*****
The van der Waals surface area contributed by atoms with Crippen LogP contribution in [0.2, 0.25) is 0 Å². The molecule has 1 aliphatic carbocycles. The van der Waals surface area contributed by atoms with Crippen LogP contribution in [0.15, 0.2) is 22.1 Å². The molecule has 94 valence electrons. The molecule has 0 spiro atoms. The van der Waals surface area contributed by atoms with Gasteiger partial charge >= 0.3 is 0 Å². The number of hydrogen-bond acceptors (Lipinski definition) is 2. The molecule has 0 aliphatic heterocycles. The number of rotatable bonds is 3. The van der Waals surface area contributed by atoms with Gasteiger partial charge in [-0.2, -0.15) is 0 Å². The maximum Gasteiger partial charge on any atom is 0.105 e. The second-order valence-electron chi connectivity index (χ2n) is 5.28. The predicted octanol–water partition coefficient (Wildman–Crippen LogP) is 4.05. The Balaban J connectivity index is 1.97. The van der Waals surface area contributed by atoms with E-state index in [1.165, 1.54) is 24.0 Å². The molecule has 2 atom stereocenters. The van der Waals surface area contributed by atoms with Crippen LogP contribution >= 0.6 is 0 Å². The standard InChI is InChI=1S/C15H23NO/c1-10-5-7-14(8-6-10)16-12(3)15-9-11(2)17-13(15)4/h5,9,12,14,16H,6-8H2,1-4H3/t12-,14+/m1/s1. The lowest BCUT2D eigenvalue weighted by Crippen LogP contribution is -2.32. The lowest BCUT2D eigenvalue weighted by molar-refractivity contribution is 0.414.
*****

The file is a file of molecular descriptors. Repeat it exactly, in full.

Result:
The van der Waals surface area contributed by atoms with Crippen LogP contribution in [0.2, 0.25) is 0 Å². The molecule has 1 aliphatic carbocycles. The van der Waals surface area contributed by atoms with Crippen LogP contribution in [0.15, 0.2) is 22.1 Å². The molecule has 94 valence electrons. The molecule has 0 spiro atoms. The van der Waals surface area contributed by atoms with Gasteiger partial charge >= 0.3 is 0 Å². The number of hydrogen-bond acceptors (Lipinski definition) is 2. The molecule has 0 aliphatic heterocycles. The number of rotatable bonds is 3. The van der Waals surface area contributed by atoms with Gasteiger partial charge in [-0.2, -0.15) is 0 Å². The maximum Gasteiger partial charge on any atom is 0.105 e. The second-order valence-electron chi connectivity index (χ2n) is 5.28. The predicted octanol–water partition coefficient (Wildman–Crippen LogP) is 4.05. The Balaban J connectivity index is 1.97. The van der Waals surface area contributed by atoms with E-state index in [1.165, 1.54) is 24.0 Å². The molecule has 2 atom stereocenters. The van der Waals surface area contributed by atoms with Crippen LogP contribution >= 0.6 is 0 Å². The standard InChI is InChI=1S/C15H23NO/c1-10-5-7-14(8-6-10)16-12(3)15-9-11(2)17-13(15)4/h5,9,12,14,16H,6-8H2,1-4H3/t12-,14+/m1/s1. The lowest BCUT2D eigenvalue weighted by Crippen LogP contribution is -2.32. The lowest BCUT2D eigenvalue weighted by molar-refractivity contribution is 0.414.